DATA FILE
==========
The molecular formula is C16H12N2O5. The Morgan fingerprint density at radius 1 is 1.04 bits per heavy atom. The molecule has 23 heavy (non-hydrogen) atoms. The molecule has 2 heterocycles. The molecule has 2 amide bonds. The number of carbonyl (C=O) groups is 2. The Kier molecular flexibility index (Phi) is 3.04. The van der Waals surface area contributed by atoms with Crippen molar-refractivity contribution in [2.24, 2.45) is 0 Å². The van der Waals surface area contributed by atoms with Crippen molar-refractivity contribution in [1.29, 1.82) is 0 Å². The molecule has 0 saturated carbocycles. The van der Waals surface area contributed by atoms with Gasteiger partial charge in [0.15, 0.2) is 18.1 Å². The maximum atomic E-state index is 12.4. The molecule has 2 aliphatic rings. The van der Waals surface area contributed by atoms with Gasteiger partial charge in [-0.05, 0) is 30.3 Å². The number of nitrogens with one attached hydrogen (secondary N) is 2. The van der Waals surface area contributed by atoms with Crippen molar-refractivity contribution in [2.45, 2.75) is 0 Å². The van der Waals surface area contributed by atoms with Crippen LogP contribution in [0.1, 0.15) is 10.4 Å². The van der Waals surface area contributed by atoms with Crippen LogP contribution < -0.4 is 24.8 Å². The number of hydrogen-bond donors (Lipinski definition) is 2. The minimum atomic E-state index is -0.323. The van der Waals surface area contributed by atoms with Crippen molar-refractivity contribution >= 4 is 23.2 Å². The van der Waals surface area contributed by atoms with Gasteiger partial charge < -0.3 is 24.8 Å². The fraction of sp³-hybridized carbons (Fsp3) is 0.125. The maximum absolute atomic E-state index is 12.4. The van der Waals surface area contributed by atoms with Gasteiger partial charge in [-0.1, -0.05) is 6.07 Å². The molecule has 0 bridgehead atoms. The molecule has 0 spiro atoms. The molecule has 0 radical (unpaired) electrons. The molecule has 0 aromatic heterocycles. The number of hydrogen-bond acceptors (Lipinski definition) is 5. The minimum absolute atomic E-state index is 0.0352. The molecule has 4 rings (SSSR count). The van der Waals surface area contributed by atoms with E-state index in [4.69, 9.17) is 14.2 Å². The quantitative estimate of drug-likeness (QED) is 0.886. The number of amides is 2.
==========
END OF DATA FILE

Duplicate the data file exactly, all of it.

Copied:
The molecular formula is C16H12N2O5. The Morgan fingerprint density at radius 1 is 1.04 bits per heavy atom. The molecule has 23 heavy (non-hydrogen) atoms. The molecule has 2 heterocycles. The molecule has 2 amide bonds. The number of carbonyl (C=O) groups is 2. The Kier molecular flexibility index (Phi) is 3.04. The van der Waals surface area contributed by atoms with Crippen molar-refractivity contribution in [2.24, 2.45) is 0 Å². The van der Waals surface area contributed by atoms with Crippen molar-refractivity contribution in [1.29, 1.82) is 0 Å². The molecule has 0 saturated carbocycles. The van der Waals surface area contributed by atoms with Gasteiger partial charge in [0.15, 0.2) is 18.1 Å². The maximum atomic E-state index is 12.4. The molecule has 2 aliphatic rings. The van der Waals surface area contributed by atoms with Gasteiger partial charge in [-0.05, 0) is 30.3 Å². The number of nitrogens with one attached hydrogen (secondary N) is 2. The van der Waals surface area contributed by atoms with Crippen molar-refractivity contribution in [2.45, 2.75) is 0 Å². The van der Waals surface area contributed by atoms with Crippen LogP contribution in [0.1, 0.15) is 10.4 Å². The van der Waals surface area contributed by atoms with Crippen LogP contribution < -0.4 is 24.8 Å². The number of hydrogen-bond donors (Lipinski definition) is 2. The minimum atomic E-state index is -0.323. The van der Waals surface area contributed by atoms with Crippen molar-refractivity contribution >= 4 is 23.2 Å². The van der Waals surface area contributed by atoms with Gasteiger partial charge < -0.3 is 24.8 Å². The fraction of sp³-hybridized carbons (Fsp3) is 0.125. The maximum absolute atomic E-state index is 12.4. The van der Waals surface area contributed by atoms with Gasteiger partial charge in [-0.1, -0.05) is 6.07 Å². The molecule has 0 bridgehead atoms. The molecule has 0 spiro atoms. The molecule has 0 radical (unpaired) electrons. The molecule has 0 aromatic heterocycles. The number of hydrogen-bond acceptors (Lipinski definition) is 5. The minimum absolute atomic E-state index is 0.0352. The molecule has 4 rings (SSSR count). The van der Waals surface area contributed by atoms with E-state index in [4.69, 9.17) is 14.2 Å². The quantitative estimate of drug-likeness (QED) is 0.886. The number of amides is 2.